Bautista out for Blue Jays season with left wrist surgery: Griffin
In an announcement that represented both bad news and good news for the Blue Jays, it was determined on Tuesday that all-star right fielder Jose Bautista will undergo season-ending surgery to repair damage in his left wrist that had destabilized a sheath that housed a tendon, causing him pain during certain swings.
The bad news is that their best player, the two-time defending major-league home run champion and the key to the Jays' offence will be lost for the season. The good news is that, after traveling to Cleveland to see hand specialist Dr. Thomas Graham, there is a certain closure to what had been lingering questions about Bautista's future health.
Bautista was first injured on a swing on July 16, hitting a long foul ball at Yankee Stadium against David Robertson and being brought to his knees in pain at the on deck circle. He was on the diabled list and twoce began a dry swing, batting tee, soft toss, batting practice program that had to be halted then resumed.
Bautista saw a different specialist in St. Petersburg, Dr. Douglas Carlin, who prescribed the continued rest and rehab. Finally Bautista returned to the field with the Gulf Coast Jays, A-Dunedin that AA-New Hampshire. He rejoined the Jays last Friday in Baltimore playing one game, then after a walk on Saturday, he pulled himself out and was immediately DL'd.
"It was really a combination of things," manager John Farrell explained. "When Jose first went down and the initial examination first took place, it was determined at that time that through rest and the symptoms, quieting down through the outlined program, that to return, the number of games were prescribed.
"Without any symptoms on his part, we felt like that after the number of at-bats that he had, at-bats that he was able to get while on rehab, he came back to us. We saw what happened after the two games that he played and really the feeling of instability in there is what prompted Dr. Graham to make the recommendation to have the surgery."
The same surgery had been performed on Rays' outfielder Sam Fuld, who had also tried to heal his wrist through rest and rehab and missed much of the 2011 season. The recovery time is pegged at three to four months, with full resumption of baseball activities in six months. That would have Bautista ready to participate at spring training 2013.
"The only way I could have played again this year without having surgery was to do what we did, I tried, there's just too much instability in that tendon," Bautista explained. "It got to the point where risking injuring the tendon was not worth it. That's why we're opting to do it now, that way I have plenty of time to be ready for spring training and the season."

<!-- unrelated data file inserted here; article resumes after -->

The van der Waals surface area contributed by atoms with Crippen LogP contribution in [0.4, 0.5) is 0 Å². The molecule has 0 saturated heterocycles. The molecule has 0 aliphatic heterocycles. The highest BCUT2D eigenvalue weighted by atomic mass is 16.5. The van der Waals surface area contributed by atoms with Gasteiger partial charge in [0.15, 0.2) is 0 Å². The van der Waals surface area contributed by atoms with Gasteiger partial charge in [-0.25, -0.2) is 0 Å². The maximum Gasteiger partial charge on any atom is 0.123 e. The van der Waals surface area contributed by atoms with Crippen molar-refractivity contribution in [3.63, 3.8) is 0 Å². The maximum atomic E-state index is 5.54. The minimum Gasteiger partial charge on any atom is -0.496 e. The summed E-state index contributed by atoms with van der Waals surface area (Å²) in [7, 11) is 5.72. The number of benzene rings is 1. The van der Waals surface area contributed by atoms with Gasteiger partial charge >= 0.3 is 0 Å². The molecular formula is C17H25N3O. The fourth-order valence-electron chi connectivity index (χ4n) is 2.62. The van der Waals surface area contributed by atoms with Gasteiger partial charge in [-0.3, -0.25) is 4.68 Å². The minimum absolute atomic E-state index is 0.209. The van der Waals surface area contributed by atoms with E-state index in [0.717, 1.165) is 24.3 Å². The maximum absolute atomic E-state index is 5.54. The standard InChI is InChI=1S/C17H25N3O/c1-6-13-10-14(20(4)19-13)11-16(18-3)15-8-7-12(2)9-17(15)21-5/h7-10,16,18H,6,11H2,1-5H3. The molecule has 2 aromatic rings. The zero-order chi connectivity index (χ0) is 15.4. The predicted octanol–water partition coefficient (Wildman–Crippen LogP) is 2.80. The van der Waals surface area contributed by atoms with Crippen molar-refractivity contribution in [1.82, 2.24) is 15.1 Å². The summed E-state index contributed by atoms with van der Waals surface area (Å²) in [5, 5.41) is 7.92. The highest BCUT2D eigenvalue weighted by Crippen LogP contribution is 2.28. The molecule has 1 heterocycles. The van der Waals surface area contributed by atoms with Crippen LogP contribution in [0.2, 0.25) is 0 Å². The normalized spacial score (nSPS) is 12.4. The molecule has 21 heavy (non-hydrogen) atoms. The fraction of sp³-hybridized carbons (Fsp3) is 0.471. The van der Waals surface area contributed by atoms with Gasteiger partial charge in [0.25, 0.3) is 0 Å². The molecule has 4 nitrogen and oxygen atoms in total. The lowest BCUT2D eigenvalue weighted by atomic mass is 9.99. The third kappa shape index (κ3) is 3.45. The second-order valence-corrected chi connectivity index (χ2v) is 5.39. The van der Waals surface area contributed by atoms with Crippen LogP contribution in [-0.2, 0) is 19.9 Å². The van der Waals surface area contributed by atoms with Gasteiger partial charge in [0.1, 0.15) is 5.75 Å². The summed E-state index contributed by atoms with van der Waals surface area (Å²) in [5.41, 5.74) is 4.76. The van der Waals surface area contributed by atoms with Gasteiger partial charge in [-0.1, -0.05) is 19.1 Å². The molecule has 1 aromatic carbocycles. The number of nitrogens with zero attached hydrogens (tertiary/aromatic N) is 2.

It's really a blessing for the Jays and for Bautista. Rather than having the uncertainty hanging over his future, whether without surgery this problem would continue to pop up, Bautista now will have a corrective procedure to stabilize the wrist moving forward. There is little chance, given what had happened that he was going to be able to return and be effective at all, even into September.
“In this case that's a good way to look at it," Farrell said. "It's a definitive plan going forward. Everything points to this being a three to four month recovery and rehab to normal strength, likely a six-month total return, so that puts him in line to be back in games for spring training, provided all goes according to the protocol, which we fully expect. But unfortunately right now, that's the next step for him."
Bautista ended his season batting .241, with an .885 OPS. He hammered 27 homers and drove in 65 runs, with 59 walks and 63 strikeouts. Bautista offered a self evaluation of his injury-shortened season, that began slowly but had begun to build momentum.
"I didn't have the consistency I wanted to but I think I picked it up in the production and was able to contribute," Joey Bats said of a season that earned him a trip to the All-Star Game for the third straight year.
"What I really wanted to do at the beginning of the year was remain healthy, and I said that many times, and unfortunately I wasn't able to. At least I can put my head on my pillow and know it wasn't because of a lack of work or a lack of preparation, it's just an accident that happens on a baseball play, you can't control those things."
Bautista now has time to think about his future and that of the Blue Jays. He has three years remaining on his five year contract, with an option for 2016. He wants to win.
"Offensively I don't really think we need much else than what we have," Bautista said. "Just like has been addressed before, since a lot of injuries have happened to the pitching staff, (that) is the best way to improve our club. Obviously that's (GM Alex Anthopoulos's) job and he'll look for ways to make this club better. I trust in him to do that as best as he can. Going forward next year, which is light years away right now, I'm really excited."
The Jays will go with Moises Sierra in right until September then add Anthony Gose to the mix. It will be a learning process in a season that is already lost.